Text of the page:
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loungepenguin
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There is a need on a site I am designing to put a caption under an image. This really is for people without visual impairment but what about for people without?

Is there a way of associating text with images (kind of like label in form fields) or is text the follows an image obvious to screen readers that this is associated?

I suppose the next question would be if the caption is associated with the image should I leave the ALT blank? If I use a blank ALT I thought the screen reader ignores the image - therefore it might be confusing to have a bit of text describing what is in a picture without the actual picture being there.

Any help always appreciated

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Lorraine
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Using a caption with an image - accessibility

1) You can use <title> to associate descriptive text with an image. <alt> is used to say what the image is. Please do not put the same text in both as the screen-reader (depending on the user's preferences) could speak out both.

As in <a href=""><img src="images/new.jpg" width="162" height="82" alt="baby in nappies at a computer screen" title="tutorials for people who are brand new to computers" /></a>

Screen-readers will generally identify an image by speaking out the word 'image' - so there is no need to say image or picture in <alt> or <title>. You can leave <alt> and/or <title> null with "", if they have nothing useful to say about the image - such as an image that is being used purely for eye-candy.

2) The caption beneath is a bit trickier unless the wording is precise and verbally connects the text to the image, otherwise, it could just be heard as just another piece of text, not necessarily associated with the image. For this reason, I would go the <alt=""><title="description"> route and drop the caption beneath.

HTH
Lorraine

loungepenguin
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Using a caption with an image - accessibility

Thanks for the reply.

In this instance the caption beneath is for people without visual impairment (Just like in magazines) and needs to be there.

What I wanted to know was is there any way of associating this with the image for screen readers? Otherwise I will use the ALT attribute which would mean the screen reader would duplicate what I have.

Not such a bad thing I suppose but I'd like to get into the best practice for this.

roytheboy
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Using a caption with an image - accessibility

AFAIK the answer to your question is no. But you raise a very valid issue. Form labels can be associated with input elements, so it would be nice if captions could be associated with pictures. If anybody can give a definitive answer to this one, one of the regulars on this forum should be able to help. However, if you always ensure that your captions follow their respective pictures in the HTML code-flow, then people using text readers should be able to cope.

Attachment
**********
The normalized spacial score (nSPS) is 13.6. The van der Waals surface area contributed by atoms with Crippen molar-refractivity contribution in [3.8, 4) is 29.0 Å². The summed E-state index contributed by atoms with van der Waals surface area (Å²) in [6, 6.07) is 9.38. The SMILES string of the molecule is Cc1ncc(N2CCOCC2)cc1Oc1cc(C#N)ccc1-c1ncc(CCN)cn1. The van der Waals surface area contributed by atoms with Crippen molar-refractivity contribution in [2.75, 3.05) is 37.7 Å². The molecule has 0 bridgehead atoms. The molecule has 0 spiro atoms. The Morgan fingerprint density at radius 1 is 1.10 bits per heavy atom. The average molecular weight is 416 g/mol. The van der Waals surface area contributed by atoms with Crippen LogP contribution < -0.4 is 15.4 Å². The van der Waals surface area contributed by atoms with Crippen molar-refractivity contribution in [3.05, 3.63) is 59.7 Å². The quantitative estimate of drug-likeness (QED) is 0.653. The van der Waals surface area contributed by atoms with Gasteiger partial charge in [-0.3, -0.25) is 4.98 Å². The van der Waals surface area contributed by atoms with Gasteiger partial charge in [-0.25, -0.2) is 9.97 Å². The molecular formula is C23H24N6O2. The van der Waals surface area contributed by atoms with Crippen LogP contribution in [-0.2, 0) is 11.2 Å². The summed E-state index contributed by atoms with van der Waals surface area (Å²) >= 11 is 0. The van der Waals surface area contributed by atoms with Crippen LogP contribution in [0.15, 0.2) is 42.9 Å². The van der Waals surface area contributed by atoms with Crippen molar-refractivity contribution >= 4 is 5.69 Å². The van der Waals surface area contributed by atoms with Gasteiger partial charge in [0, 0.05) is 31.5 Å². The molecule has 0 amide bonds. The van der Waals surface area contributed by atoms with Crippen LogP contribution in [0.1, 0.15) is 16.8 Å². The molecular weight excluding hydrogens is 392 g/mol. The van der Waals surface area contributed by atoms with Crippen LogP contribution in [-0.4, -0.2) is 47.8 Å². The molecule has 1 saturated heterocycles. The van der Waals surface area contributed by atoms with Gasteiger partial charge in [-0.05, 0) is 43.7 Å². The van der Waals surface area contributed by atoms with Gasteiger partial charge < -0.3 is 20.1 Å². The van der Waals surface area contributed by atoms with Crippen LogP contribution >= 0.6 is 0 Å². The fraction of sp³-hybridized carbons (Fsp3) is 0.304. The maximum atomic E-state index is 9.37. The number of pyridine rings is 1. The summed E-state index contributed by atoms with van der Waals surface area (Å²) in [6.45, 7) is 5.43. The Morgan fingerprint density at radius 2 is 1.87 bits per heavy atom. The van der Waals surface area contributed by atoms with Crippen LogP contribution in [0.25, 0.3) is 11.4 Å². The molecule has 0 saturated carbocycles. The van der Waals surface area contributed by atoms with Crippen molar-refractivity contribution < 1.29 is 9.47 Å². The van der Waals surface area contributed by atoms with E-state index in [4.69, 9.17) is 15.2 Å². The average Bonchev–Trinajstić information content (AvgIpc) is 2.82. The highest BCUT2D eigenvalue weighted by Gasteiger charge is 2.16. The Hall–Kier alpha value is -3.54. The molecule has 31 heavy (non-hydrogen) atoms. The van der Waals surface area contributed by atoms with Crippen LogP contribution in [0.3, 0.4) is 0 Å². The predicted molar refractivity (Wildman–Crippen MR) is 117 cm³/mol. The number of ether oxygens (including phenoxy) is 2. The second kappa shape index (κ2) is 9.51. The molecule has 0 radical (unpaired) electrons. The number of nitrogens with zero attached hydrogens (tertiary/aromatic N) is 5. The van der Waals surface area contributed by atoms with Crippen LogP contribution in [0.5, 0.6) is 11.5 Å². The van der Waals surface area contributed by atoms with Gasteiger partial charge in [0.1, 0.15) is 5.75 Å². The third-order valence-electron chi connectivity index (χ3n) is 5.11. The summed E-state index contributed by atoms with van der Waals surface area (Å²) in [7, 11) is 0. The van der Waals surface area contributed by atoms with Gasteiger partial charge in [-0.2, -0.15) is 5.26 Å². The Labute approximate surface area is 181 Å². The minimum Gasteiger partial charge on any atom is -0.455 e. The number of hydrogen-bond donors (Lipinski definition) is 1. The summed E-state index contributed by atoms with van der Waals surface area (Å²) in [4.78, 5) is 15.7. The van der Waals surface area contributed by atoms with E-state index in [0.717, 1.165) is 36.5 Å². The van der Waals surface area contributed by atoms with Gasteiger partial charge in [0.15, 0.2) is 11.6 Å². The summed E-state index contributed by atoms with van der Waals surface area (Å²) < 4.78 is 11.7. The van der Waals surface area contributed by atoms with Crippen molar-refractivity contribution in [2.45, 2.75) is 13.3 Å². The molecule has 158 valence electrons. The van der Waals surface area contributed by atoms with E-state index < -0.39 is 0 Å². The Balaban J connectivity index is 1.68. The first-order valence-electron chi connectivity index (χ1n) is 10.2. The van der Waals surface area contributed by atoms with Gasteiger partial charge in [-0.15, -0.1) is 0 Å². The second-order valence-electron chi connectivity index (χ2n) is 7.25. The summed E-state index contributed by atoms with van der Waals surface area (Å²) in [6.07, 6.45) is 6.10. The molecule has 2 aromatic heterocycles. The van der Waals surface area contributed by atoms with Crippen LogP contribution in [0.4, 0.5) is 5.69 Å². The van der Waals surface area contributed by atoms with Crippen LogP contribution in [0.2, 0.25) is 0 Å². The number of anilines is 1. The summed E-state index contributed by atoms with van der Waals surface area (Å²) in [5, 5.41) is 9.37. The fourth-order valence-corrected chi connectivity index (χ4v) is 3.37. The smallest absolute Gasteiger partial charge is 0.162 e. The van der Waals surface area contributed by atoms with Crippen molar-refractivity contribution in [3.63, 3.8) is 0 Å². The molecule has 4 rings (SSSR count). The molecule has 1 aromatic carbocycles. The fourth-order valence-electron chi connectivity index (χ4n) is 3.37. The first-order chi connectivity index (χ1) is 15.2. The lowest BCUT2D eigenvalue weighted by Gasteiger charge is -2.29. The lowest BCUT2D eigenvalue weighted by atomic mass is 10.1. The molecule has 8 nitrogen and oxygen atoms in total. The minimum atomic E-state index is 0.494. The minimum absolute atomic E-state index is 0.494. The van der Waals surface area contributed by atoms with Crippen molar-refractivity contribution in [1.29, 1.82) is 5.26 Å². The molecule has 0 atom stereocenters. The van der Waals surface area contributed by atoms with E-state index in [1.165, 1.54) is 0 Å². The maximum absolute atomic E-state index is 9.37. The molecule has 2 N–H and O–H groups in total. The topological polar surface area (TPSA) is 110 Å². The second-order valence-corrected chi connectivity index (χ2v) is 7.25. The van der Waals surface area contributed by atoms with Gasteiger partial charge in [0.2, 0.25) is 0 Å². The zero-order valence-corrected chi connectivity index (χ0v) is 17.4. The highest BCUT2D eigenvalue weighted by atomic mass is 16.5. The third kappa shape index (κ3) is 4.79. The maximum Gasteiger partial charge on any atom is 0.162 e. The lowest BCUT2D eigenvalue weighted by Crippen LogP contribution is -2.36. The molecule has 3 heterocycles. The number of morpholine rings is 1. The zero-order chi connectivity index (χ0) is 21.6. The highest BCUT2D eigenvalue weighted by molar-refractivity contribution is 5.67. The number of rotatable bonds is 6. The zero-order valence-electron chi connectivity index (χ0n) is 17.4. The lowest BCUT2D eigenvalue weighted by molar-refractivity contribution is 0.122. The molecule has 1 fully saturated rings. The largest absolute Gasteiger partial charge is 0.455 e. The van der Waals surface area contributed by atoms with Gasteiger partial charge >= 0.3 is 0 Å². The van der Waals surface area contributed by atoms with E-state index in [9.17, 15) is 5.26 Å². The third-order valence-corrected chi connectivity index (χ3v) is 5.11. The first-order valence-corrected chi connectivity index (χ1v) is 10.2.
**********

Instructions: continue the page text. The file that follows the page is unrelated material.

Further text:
Life's a b*tch and then you die!

Cyberman
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Using a caption with an image - accessibility

Maybe media-dependent style sheets?
You can specify that certain styles are only to be used with screen-readers, for example.
That way you could put a block under the image, and set it to invisible for anything beside screen-readers.

http://www.w3.org/TR/REC-CSS2/media.html

Lorraine
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Using a caption with an image - accessibility

Loungepenguin wrote:
In this instance the caption beneath is for people without visual impairment (Just like in magazines) and needs to be there.

Sorry - misread the post 'cos of the two 'without's in the first sentence. :oops:

You could check out the BBC's News site for how they do it
http://news.bbc.co.uk or http://www.bbc.co.uk/news

Here are some other relevant links:
http://www.w3.org/Style/Examples/007/figures.html
http://www.webmasterworld.com/forum83/6713.htm
http://www.alistapart.com/articles/practicalcss/
http://www.cs.tut.fi/~jkorpela/www/captions.html
http://www.matthewwest.co.uk/computing/captioned_images
http://www.brainstormsandraves.com/archives/2004/01/06/float/
http://www.w3schools.com/css/tryit.asp?filename=trycss_float3

Regrettably support for aural stylesheets is very patchy among screen-reader software. Why should the developers bother to support it? Their products *only* cost up to £700 after all </sarcasm from person responsible for raising the money to buy this software for clients>

loungepenguin
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Using a caption with an image - accessibility

Lorraine, - no need for apologies! my first post was confusing!

Thanks for the links.